How Do Product Codes Work?

January 16th, 2013

Do you find product coding to be confusing?

Please enjoy another post by SafeSourcing Account Manager Michael Figueroa

Here’s a quick little guide to get you started!

The first thing you need to know, is that in 1977 an organization was started called GS1 who’s purpose was to standardize data formats to facilitate trade throughout global supply chains. The GS1 standard is the most widely used in the world.

One of the standards GS1 developed is called “Global Trade Item Number” or GTIN. These numbers are meant to serve as globally recognized, unique identifiers to represent information about a particular product. Within this GTIN standard, there are also multiple sub-formats, some of which are GTIN-14, GTIN-13, GTIN-12 , and GTIN-8 and so forth, the suffix eluding to the number of digits the code uses. These GTIN formats can be further sub-categorized into some other widely accepted formats, though for simplicities sake we can just think of them as different languages whose use is grouped by regions or organizations that have found that particular language to be the most fitting for their business needs.

-Universal Product Codes (UPC) are the most widely used barcoding standard in North America. The most common sub-formats are UPC-A, and UPC-E, though there are others.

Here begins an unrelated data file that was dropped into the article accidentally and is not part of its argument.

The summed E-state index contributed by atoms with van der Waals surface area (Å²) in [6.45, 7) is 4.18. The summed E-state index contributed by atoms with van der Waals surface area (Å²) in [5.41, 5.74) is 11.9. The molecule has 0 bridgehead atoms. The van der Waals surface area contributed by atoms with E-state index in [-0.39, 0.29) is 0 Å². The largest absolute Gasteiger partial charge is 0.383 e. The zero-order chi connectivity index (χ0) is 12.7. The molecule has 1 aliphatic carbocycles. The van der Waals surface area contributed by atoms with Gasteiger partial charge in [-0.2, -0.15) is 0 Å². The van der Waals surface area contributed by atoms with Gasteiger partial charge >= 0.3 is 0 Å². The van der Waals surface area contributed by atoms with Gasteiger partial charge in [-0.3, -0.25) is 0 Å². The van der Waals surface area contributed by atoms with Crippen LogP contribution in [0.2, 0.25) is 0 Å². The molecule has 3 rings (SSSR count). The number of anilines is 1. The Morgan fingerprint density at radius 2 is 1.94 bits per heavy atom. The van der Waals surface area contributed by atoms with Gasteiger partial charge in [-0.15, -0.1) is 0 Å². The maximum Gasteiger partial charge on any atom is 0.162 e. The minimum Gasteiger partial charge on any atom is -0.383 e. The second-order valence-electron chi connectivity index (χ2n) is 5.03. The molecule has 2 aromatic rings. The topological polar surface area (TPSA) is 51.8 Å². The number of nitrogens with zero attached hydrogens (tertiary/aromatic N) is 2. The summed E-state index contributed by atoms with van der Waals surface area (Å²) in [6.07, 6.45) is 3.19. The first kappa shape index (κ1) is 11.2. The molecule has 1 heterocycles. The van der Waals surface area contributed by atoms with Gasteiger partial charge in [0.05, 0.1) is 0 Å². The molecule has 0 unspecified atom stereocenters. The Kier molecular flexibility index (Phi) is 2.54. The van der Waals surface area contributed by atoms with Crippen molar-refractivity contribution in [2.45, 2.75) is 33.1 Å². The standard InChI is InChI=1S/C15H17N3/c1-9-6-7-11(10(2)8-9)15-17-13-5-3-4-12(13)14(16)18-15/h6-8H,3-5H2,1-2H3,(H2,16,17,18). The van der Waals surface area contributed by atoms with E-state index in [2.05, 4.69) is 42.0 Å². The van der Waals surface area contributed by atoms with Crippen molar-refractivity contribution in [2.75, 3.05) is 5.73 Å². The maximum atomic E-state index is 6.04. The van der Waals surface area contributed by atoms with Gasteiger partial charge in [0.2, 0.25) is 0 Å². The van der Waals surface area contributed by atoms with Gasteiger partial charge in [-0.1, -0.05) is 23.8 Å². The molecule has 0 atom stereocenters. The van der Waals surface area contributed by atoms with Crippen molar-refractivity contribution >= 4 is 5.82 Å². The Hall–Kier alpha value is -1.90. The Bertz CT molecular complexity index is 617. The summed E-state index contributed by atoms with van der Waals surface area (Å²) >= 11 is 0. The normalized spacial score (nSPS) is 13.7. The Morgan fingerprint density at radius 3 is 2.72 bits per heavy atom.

-European Article Numbers  (EAN) are used most commonly in Europe, and were developed as a superset to the UPC format. Of the UPC  formats however, the greatest number of digits is 12, whereas some EAN formats can have up to 17. Due to the ever increasing number of unique global products it is thought that the technical constraints of the UPC format will likely soon become obsolete and force users to move to the EAN format.

There can be different meanings behind the different prefixes and suffixes of these codes to designate a manufacturer, company, or item. However, for the casual user the important thing to know is that when you are referred to a GTIN code it can refer to any one of a number of formats, and if it is followed by a prefix of zeros it is likely a sub-group format.

(i.e.  a UPC  012345678905 is the same as GTIN  00012345678905)

When trying to find specific product information, a GTIN number is essential to making correct comparisons. Private Label contracting for instance, when informing your formulation specifications, will need to have more narrow definitions than just a National Brand Equivalent’s name. This is one area that SafeSourcing excels in, is making sure your procurement projects are making correct comparisons by managing the data within the project correctly.

Please contact a SafeSourcing Customer Services account manager for further information

We look forward to and appreciate your comments.


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